Few are more qualified to comment during this turbulent time than Joseph Stiglitz. A renowned economist and Nobel Prize winner, Stiglitz has had a ringside seat for most of the major economic events of the last decade, including stints as chairman of the Council of Economic Advisers and chief economist at the World Bank. Hailed as "an insanely great economist" by the New York Times' Paul Krugman, Stiglitz offers lucid, astute, in-depth analysis of today's global economic climate and its impact on organizations, governments and individuals.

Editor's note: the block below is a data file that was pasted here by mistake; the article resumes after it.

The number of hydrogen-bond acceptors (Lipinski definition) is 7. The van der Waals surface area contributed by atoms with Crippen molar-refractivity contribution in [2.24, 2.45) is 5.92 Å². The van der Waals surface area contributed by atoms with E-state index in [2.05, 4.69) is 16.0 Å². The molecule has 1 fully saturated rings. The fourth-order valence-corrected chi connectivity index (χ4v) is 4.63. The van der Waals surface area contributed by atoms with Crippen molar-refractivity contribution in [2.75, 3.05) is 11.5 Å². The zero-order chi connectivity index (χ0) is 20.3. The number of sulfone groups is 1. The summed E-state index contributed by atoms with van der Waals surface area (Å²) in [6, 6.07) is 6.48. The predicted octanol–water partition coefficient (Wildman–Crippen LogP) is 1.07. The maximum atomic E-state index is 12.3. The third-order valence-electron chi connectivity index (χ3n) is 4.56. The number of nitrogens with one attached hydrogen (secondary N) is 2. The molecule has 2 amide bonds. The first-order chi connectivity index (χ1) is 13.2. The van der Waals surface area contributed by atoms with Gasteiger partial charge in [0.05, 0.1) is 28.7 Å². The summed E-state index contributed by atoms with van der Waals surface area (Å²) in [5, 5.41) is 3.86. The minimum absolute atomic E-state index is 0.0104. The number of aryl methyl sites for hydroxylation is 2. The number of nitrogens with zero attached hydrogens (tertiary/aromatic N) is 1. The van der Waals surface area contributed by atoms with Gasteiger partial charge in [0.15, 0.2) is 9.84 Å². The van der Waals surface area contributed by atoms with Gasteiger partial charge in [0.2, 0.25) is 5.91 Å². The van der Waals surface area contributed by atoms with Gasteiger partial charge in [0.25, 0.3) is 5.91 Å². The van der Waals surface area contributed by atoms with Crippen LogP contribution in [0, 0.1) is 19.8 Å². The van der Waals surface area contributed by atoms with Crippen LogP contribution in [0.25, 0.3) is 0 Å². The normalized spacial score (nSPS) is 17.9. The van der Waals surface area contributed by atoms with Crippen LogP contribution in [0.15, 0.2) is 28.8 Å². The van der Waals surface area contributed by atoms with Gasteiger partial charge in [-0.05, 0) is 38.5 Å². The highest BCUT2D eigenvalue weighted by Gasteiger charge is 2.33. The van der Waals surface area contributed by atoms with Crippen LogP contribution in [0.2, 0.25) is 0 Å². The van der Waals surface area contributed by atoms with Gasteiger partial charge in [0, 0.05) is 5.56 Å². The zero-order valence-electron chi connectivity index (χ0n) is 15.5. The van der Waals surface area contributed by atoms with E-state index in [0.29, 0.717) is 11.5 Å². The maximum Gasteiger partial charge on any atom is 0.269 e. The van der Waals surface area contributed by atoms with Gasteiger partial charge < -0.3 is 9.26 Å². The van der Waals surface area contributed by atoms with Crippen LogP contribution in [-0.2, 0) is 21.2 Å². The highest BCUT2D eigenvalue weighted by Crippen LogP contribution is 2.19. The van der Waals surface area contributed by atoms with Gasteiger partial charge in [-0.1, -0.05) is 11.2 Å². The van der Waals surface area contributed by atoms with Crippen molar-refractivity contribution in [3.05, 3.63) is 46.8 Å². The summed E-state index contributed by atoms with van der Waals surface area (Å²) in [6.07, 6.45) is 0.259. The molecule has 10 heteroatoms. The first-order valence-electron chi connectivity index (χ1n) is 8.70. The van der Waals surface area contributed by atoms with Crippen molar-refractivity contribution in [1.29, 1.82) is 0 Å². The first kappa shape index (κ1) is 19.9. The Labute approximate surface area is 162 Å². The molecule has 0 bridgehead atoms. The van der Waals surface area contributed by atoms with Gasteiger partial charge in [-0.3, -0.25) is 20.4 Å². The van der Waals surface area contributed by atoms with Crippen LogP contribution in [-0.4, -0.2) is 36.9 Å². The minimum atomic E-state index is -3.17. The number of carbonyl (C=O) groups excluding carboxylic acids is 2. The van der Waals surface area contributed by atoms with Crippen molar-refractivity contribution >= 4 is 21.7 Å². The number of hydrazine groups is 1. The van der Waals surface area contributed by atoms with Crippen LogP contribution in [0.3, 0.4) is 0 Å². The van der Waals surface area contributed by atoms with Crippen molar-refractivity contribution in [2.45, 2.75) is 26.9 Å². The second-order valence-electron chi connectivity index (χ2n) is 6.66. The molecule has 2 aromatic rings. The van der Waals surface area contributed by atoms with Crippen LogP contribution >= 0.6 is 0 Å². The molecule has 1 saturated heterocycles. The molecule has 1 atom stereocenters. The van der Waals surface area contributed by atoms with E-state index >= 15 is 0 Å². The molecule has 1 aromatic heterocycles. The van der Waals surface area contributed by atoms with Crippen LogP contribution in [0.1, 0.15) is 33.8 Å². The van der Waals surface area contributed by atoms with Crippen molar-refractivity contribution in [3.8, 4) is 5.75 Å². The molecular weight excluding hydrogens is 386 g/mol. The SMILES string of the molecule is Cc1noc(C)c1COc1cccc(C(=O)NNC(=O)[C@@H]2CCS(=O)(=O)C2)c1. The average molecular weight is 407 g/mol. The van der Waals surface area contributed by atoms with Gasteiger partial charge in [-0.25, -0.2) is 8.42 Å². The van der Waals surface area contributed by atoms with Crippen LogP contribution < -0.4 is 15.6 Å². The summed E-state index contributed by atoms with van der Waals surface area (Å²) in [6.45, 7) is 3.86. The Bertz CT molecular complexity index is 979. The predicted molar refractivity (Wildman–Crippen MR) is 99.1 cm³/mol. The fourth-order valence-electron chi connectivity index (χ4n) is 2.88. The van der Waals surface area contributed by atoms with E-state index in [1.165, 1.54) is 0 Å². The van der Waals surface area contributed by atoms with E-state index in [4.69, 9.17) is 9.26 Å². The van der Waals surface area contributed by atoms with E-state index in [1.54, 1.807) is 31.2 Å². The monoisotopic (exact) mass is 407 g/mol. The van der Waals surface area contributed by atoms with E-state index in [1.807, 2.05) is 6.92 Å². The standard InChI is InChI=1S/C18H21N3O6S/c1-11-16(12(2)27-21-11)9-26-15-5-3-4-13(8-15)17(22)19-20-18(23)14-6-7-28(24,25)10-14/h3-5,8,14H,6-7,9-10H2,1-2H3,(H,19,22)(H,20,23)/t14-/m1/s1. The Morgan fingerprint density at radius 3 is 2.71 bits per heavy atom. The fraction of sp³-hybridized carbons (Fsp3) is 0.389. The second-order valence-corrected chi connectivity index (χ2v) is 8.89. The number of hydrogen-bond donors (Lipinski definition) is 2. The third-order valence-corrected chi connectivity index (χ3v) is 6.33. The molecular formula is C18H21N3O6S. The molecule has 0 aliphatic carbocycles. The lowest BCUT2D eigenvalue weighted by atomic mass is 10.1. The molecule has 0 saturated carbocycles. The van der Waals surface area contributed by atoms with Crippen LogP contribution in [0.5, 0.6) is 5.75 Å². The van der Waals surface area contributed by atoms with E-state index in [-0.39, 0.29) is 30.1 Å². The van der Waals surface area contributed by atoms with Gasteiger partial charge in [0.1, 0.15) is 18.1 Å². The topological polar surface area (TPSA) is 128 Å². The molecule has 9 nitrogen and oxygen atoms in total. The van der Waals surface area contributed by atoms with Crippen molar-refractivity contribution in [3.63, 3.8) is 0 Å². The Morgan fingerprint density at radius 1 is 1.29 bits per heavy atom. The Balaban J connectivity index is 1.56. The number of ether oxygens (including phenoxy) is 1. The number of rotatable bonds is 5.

Stiglitz helped create a new branch of economics, "The Economics of Information," exploring the consequences of information asymmetries and pioneering such pivotal concepts as adverse selection and moral hazard, which have now become standard tools not only of theorists, but of policy analysts. In 2008, he was asked by the French President Nicolas Sarkozy to chair the Commission on the Measurement of Economic Performance and Social Progress, and in 2009, was appointed by the President of the United Nations General Assembly as chair of the Commission of Experts on Reform of the International Financial and Monetary System.